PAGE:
Z ${site.data.firmName}Est. 2001
Have a case? Call us:
  • Hundreds of jury trials
  • Multi-millions in verdicts and settlements
  • Major not guilty verdicts
  • High stakes litigation

October 2014 Archives

Tim Zerillo Gets Charge Reduced After Second Offense OUI Refusal Case With Car Accident

In Portland's Unified District Court on Monday, Zerillo Law, LLC Founder Tim Zerillo got his client a reduced charge after a Second Offense Operating Under the Influence Refusal Trial. Attorney Zerillo tried the case for a little over a day before a Cumberland County Jury. The case involved a serious car accident in Bridgton, Maine.
The Jury was out for nearly a day, when the Cumberland County District Attorney's Office offered the reduced charge, with a 30 day license suspense (a charge of Driving to Endanger). This was the charge the Client wanted before trial.
The charge of Operating Under the Influence, Second Offense, along with refusing a breath test, would have had a mandatory minimum 12 days of incarceration and 3 year loss of license, if our Client had been convicted. Congratulations to our Client.

Woman hit, killed in Walmart parking lot

By David Charns
AUBURN, Maine -Investigators said a woman was hit and killed by a tractor-trailer early Thursday morning at the Walmart on Mount Auburn Avenue.Police said Kassandra Lavoie, 33, of Mechanic Falls, was killed instantly when a truck hit her around 1 a.m. near the gas station in the parking lot.

Craig v. Caron

Justia Opinion SummarySarah Craig, individually and on behalf of her two children, filed a complaint for protection from abuse alleging that Krystal Gayle Caron, the ex-wife of Craig's boyfriend, came into her home and hit her. The trial court found that Caron had stalked Craig and entered an order of protection from abuse. Caron appealed, arguing that the district court erred in entering the judgment because Craig and her children were not family or household members or dating partners of Caron and because her conduct did not constitute stalking. The Supreme Court agreed with Caron and vacated the judgment, holding that because the parties were not family or household members or dating partners, and because Caron's conduct did not fall within the definition of stalking pursuant to the protection from abuse statute, the statute did not authorize the entry of a protection from abuse judgment for Craig and her children.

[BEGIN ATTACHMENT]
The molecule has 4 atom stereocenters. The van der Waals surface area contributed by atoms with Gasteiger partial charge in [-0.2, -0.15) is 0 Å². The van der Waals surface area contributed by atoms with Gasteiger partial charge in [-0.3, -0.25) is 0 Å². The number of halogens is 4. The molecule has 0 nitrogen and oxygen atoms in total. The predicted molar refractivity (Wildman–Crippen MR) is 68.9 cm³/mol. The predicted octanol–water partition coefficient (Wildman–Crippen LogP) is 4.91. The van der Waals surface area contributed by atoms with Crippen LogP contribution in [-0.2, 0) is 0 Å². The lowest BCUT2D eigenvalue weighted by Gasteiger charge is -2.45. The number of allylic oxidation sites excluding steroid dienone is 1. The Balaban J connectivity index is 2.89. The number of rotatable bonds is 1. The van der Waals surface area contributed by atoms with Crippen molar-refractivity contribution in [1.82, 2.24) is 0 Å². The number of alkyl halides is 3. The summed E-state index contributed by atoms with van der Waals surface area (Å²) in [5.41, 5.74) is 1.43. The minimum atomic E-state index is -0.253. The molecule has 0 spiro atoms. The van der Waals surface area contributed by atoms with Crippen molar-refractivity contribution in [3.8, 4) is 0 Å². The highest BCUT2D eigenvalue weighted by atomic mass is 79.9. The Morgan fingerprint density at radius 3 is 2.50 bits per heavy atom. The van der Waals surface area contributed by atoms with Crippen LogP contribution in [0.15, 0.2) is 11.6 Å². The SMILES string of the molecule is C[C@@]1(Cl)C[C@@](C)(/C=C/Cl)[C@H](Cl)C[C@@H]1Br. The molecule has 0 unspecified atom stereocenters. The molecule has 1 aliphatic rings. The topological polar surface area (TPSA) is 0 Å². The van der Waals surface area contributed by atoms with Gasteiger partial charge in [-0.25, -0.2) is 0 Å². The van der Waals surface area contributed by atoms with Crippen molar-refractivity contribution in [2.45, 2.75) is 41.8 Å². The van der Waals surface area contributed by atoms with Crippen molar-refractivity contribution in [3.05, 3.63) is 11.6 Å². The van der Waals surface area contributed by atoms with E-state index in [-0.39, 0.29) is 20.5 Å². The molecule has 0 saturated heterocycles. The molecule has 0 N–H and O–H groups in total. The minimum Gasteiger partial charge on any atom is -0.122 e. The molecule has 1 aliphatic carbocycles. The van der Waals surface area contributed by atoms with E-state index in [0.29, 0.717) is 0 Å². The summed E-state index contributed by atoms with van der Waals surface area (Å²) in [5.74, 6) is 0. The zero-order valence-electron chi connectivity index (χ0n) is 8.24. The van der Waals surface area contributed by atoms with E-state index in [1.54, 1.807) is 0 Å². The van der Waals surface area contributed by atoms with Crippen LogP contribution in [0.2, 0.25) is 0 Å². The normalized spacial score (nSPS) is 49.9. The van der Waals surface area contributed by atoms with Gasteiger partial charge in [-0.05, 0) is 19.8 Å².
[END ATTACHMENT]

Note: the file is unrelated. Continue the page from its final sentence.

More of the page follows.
Christensen v. Alaska Sales & Service, Inc.

Justia Opinion SummaryIn 2008, four years after appellants Ramona Christensen and Jack Scott purchased a new car, it collided with two moose on the Parks Highway. After the collision Christensen called the police to report the accident and called Scott to come pick her up at the scene. When Scott arrived Christensen said she felt nauseated, and Scott noticed a red mark on her forehead. Christensen could not remember many details of the collision, including whether she hit her head on something inside the car. During the days following the accident, Christensen reported feeling light-headed and dizzy. Christensen's speech became disfluent and broken, and her gait became unsteady, causing her to fall repeatedly. About one week after the accident, Christensen sought medical attention to address her worsening symptoms. A neurologist examined Christensen and ordered an MRI spectroscopy. The spectroscopy showed evidence of bilateral frontal lobe brain damage. Since 2008 numerous other physicians and psychiatrists have examined and treated Christensen for her continuing speech, short-term memory, and mobility problems. The couple sued the car dealership for product liability, alleging that the car's seat belt failed to restrain the driver in the accident. The superior court granted summary judgment to the dealership, concluding that "no reasonable jury could find that the Plaintiffs have proven that the seat belt . . . was defective." The couple appealed, arguing that the superior court applied an incorrect summary judgment standard and that genuine issues of material fact made summary judgment inappropriate. Because the Supreme Court concluded that the couple raised genuine issues of material fact regarding a seat belt defect and causation of the driver's injury, it reversed the superior court's grant of summary judgment.

Commonwealth v. LeClair